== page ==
Services > Binding Financial Agreements

What is a binding financial agreement?

A binding financial agreement is a legally enforceable agreement between de facto partners or spouses that can agree on property division and spousal maintenance.

A binding financial agreement can be made when you are contemplating a de facto relationship or marriage (commonly known as a prenup or prenuptial agreement), while you are in a de facto relationship or marriage, or when you separate.

Why can’t we just simply agree between us?

It’s great if you can reach an agreement with your partner. You can do this either on your own, with the help of a lawyer, or by agreeing matters at a property mediation. However, for your agreement to be enforceable it needs to be made as a binding financial agreement.  Alternatively, you can use your agreed items to apply to Court for consent orders. Consent orders formalise your written agreement into the form of court orders, and the Court gives their approval for the orders to be made.

If you merely agree matters between you informally, then there is a risk that a party may at a later stage, apply to a Court to reopen property and financial issues.

When can binding financial agreements be used?

  • To quarantine property in favour of a party (without the other party sharing in it);

  • To protect inheritances, gifts or family trust entitlements;

  • To specify who gets what upon separation;

  • To protect pre-relationship property from being shared;

  • To split superannuation; and/or

  • To specify any financial support that is to be paid upon separation (spousal maintenance).

Are binding financial agreements enforceable and legally binding?

Yes, if you meet the legal requirements under the Family Law Act 1975. You each need to:

  • Provide full disclosure of your assets and liabilities; and

  • Obtain separate legal advice, and each lawyer needs to advise on the advantages and disadvantages of the agreement and certify that they have done so.

When would an agreement not be binding & enforceable?

  • Where a party has not had independent advice from a lawyer;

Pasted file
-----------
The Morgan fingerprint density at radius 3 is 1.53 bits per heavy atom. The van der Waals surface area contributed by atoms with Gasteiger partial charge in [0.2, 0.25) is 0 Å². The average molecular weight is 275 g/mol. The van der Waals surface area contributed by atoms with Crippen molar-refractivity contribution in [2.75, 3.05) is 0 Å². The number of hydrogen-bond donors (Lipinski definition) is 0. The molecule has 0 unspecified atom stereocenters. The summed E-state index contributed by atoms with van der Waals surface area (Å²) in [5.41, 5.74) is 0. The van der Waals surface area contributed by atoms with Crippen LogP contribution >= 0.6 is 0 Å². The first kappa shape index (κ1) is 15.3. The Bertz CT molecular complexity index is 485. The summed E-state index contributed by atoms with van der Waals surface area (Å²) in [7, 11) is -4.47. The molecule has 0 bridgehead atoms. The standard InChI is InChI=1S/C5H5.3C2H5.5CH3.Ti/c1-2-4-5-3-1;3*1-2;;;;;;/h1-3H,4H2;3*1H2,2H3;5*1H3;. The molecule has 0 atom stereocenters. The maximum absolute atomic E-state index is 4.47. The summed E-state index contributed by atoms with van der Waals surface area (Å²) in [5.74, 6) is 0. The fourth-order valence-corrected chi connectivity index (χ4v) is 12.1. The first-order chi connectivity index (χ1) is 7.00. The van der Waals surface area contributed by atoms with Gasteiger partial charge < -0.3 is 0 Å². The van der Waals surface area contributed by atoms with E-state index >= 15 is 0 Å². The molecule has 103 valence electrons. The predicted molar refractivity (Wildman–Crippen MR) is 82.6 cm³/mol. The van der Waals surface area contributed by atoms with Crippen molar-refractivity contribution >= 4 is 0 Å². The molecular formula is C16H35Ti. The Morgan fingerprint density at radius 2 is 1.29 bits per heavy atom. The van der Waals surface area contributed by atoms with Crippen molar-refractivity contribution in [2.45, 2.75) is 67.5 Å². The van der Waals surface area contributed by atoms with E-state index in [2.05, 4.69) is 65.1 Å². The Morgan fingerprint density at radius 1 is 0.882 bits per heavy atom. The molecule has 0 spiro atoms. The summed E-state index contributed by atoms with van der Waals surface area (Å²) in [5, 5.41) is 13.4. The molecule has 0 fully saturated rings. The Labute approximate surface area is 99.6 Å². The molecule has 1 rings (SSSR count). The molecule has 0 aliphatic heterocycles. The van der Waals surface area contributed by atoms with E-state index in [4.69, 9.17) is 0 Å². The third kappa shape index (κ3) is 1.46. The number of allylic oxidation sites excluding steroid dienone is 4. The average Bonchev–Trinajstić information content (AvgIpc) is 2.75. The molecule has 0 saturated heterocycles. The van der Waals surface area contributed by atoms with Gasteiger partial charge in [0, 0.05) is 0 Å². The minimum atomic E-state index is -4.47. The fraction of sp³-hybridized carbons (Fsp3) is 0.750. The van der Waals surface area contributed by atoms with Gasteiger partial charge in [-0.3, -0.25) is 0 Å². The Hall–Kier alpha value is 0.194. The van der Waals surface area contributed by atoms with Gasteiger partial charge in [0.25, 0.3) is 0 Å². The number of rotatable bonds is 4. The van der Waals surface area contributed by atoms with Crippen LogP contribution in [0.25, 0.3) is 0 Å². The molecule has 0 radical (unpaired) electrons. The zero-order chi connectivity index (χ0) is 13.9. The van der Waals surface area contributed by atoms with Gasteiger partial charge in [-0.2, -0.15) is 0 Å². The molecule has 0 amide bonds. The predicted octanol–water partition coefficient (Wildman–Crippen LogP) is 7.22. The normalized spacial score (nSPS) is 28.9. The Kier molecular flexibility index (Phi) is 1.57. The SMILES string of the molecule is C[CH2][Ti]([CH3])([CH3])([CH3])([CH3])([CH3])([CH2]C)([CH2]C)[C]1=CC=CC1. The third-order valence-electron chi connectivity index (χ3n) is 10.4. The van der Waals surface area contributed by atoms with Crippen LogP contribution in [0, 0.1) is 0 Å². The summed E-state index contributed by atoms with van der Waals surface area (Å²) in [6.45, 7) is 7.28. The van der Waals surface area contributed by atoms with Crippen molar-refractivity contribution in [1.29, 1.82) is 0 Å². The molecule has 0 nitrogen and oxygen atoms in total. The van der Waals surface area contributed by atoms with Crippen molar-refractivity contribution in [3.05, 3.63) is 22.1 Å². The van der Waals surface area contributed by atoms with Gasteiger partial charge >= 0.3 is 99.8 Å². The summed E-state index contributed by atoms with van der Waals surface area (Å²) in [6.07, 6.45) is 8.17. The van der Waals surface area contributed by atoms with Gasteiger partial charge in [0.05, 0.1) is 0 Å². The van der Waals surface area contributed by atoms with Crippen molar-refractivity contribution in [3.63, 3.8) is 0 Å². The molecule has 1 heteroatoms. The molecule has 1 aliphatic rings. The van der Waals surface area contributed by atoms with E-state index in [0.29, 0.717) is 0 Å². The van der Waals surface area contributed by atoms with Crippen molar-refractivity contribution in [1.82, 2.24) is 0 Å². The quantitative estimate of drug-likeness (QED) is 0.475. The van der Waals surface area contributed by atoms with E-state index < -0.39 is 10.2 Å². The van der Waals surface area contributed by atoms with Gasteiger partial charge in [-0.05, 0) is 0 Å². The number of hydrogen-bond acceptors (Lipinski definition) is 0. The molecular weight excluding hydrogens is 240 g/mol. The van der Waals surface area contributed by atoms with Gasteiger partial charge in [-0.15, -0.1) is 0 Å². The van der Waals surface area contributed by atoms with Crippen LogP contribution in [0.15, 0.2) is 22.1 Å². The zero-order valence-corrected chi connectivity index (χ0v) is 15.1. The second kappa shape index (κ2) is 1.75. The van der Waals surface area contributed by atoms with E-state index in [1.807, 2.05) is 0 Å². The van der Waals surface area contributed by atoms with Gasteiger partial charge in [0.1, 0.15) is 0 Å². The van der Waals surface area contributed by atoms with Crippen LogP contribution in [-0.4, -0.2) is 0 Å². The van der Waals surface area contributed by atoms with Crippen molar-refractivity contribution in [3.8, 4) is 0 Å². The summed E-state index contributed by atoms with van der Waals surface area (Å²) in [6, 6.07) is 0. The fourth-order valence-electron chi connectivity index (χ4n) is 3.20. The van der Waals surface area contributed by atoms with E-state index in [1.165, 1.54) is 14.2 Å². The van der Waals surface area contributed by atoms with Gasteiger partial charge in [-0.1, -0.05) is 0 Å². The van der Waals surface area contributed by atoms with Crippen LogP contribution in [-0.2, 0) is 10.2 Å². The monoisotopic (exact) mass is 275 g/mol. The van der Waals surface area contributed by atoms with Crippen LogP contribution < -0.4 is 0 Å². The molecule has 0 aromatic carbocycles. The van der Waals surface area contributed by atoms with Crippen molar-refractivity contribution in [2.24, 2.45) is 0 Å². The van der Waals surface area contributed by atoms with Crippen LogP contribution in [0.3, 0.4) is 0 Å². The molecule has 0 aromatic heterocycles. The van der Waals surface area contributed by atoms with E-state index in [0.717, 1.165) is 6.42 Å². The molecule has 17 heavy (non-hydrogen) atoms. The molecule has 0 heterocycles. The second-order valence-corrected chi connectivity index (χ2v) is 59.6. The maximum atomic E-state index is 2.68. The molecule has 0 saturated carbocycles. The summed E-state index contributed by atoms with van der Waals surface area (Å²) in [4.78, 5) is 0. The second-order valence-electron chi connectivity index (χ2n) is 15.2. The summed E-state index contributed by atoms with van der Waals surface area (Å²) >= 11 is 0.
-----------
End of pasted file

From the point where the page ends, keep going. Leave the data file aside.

• Where a lawyer has not given advice on the agreement’s advantages and disadvantages;

  • If there has been unconscionable conduct, duress or undue influence (e.g., one party has placed significant pressure on the other spouse or party to sign the agreement);

  • If one party has not provided accurate and full information about assets and liabilities or has been fraudulent;

  • Where the agreement is unclear, uncertain or impractical to carry out;

  • Where the agreement is an attempt to split an unsplittable superannuation interest; or  

  • Where there has been a material change of circumstances since the agreement was made, and it is materially unjust for the agreement to be enforced.

What is a material change of circumstances?

The relevant circumstances must relate to the care, welfare and development of a child of the marriage, and the Court must be satisfied that, as a result of the change, the child or, a party to the agreement will suffer hardship unless the Court sets aside the agreement.

If the Court finds such hardship, the agreement will be set aside or varied.

How can we help?

If you are considering making a binding financial agreement then we can advise on its terms, ensure that you comply with the provisions of the Family Law Act 1975, prepare an agreement for you and advise on whether the proposed agreement may be vulnerable to being set aside.

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